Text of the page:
Multiple violations of the Fair Labor Standards Act (FLSA) have cost the world’s largest brick-and-mortar retailer over $4.8 million dollars in back wages, penalties, and fines. The violations were uncovered in a U.S. Department of Labor (DOL) investigation into Wal-Mart’s accounting practices where the DOL realized that thousands of employees had been misclassified.
The error occurred when over 4,500 vision center managers across the United States were misclassified as exempt from the FLSA’s overtime pay requirements. The DOL investigation found that Wal-Mart had misclassified multiple vision center managers and asset protection coordinators across branches of the Wal-Mart brand (Wal-Mart Discount Stores, Wal-Mart Supercenters, Neighborhood Markets and Sam’s Clubs). As a result of this misclassification, these employees were not paid the overtime wages that they had earned. Wal-Mart has agreed to pay those employees back wages and damages totaling over $4.8 million.
The FLSA was enacted to set minimum wage and overtime protection for employees nationwide. (Overtime pay is defined as 1.5 times the employee’s regular rate of pay for any hours worked over 40 – “time-and-a-half” pay.) Exemptions from the FLSA’s overtime requirements are narrowly defined and apply only to certain types of employees and industries. For example, many executive, administrative, professional and outside sales employees are exempt from the FLSA’s overtime requirement and are therefore ineligible to earn overtime pay. This exempt status is not determined by the employees’ official job title but by the job duties of each employee.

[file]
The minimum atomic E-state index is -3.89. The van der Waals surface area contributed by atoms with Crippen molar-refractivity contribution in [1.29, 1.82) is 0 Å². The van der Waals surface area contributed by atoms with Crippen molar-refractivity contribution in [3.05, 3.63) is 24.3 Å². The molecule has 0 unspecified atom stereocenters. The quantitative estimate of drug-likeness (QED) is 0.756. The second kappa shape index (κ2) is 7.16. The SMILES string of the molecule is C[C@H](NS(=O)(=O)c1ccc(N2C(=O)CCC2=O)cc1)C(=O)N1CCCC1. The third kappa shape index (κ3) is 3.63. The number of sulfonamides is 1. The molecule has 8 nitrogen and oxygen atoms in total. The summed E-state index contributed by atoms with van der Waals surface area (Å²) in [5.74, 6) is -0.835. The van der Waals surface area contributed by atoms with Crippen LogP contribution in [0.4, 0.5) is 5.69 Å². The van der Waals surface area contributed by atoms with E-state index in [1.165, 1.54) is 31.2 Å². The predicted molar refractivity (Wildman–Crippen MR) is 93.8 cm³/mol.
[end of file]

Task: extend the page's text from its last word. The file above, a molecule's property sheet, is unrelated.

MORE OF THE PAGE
Wal-Mart is not the first employer to be found guilty of misclassifying its employees under the FLSA – just one of the largest. In fact, the problem is so widespread that in 2010 President Obama allotted the Department of Labor $25 million specifically to combat misclassification of so-called “independent contractors.”
In a press release, Secretary of Labor Hilda L. Solis called the misclassification of overtime exempt and nonexempt employees a “costly problem with adverse consequences for employees and corporations.” She went on to say that the investigation and penalties levied against Wal-Mart should serve as a “signal to other companies that when violations are found, the Labor Department will take appropriate action to ensure that workers receive the wages they have earned.”
Employees can also bring private lawsuits to obtain their overtime pay if they were misclassified. Several lawsuits throughout the country, including one currently before the United States Supreme Court involving pharmaceutical company representatives, are addressing the issues of misclassification and ensuring that employees receive the overtime that they are entitled to.
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